Since I find this topic somewhat interesting and it is becoming a thing again, I don't see why not write on it.
Recently, it seems there is a family going against a school system for the unconstitutionality of the phrase 'under God' in the pledge. Of course there are people saying it's a matter of choice for a child to say it or not (it really isn't) and that taking God out of schools and the public is causing more murders and blah blah blah. At least the latter is something I gained from scrolling through comments I saw when I happened to see this on Facebook, the news site doesn't have comments as far as I could tell. But, see, I did a paper on this recently for my government class and my English, as well, since I was lazy and figured why not just reuse this with some edits since one was persuasive, the other informative.
I will make this perfectly clear; I believe the phrase in every which way, whether it be in the pledge or on currency, is in fact against the United States constitution's idea of separating church and state. For those of you who don't know, the phrase was only added in the 50's to make a 'statement' against the 'atheist communists' of Russia during the Cold War. I don't remember the exact quote, but that was stated at one point. It was also meant to show that America is religious, which is a blatant statement of mixing church and state. I'm not saying mixing church and state doesn't happen in other ways than the pledge, again I point out American dollars and coins, but this is a bit more of an issue considering that children, from five years and up, repeat this daily as they must by law.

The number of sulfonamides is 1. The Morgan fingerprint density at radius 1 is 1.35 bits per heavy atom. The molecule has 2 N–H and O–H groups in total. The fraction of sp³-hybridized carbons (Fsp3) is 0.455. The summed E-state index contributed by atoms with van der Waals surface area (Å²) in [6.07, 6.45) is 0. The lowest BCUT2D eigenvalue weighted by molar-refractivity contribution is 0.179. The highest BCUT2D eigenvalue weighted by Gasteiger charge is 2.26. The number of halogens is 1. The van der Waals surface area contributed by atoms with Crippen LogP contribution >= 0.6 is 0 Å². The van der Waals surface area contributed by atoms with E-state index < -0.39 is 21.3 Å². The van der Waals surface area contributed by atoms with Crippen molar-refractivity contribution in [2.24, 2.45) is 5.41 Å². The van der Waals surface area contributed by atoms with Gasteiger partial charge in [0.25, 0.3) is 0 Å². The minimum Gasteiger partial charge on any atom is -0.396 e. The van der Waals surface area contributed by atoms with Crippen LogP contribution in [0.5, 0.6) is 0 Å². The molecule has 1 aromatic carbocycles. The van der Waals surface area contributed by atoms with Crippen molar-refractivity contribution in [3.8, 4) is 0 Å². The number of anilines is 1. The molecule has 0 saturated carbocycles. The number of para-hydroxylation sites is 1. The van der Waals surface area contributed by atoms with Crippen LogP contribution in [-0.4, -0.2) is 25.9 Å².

Yes, it is optional in theory, but in theory only. When I was a freshman in high school, I decided to not stand or speak during the pledge as my religious views were currently in flux and as well I was already starting to plan to move out of the United States once I am able. In middle school, I started only standing and being silent. But...I never could really sit during the pledge. Why? My teachers would point me out and tell me I had to stand. Because I felt so embarrassed, I didn't argue back, only stood. And when I would tell my mother about how I don't like standing for the pledge for a variety of reasons, she'd say I was being disrespectful. To me being disrespectful is...say you go to a middle eastern country, are a woman, and it's normal for women there to cover their hair, not doing so would count as disrespectful to me; not pledging to a flag doesn't seem to fit. Now, stomping on a flag, that is disrespectful. To be perfectly honest, I don't see how pledging to a piece of mass produced cloth means anything, but that's just me. I know, symbolism and all that, but...I just don't feel any sense of patriotism by pledging anything to a flag. But my real issue is the fact that I don't believe in the Christian god, as do many other Americans who don't fit this seeming norm. I just don't, and I don't want to be under Him. No thank you. I've got my blob of energy or my unnamed god and goddess.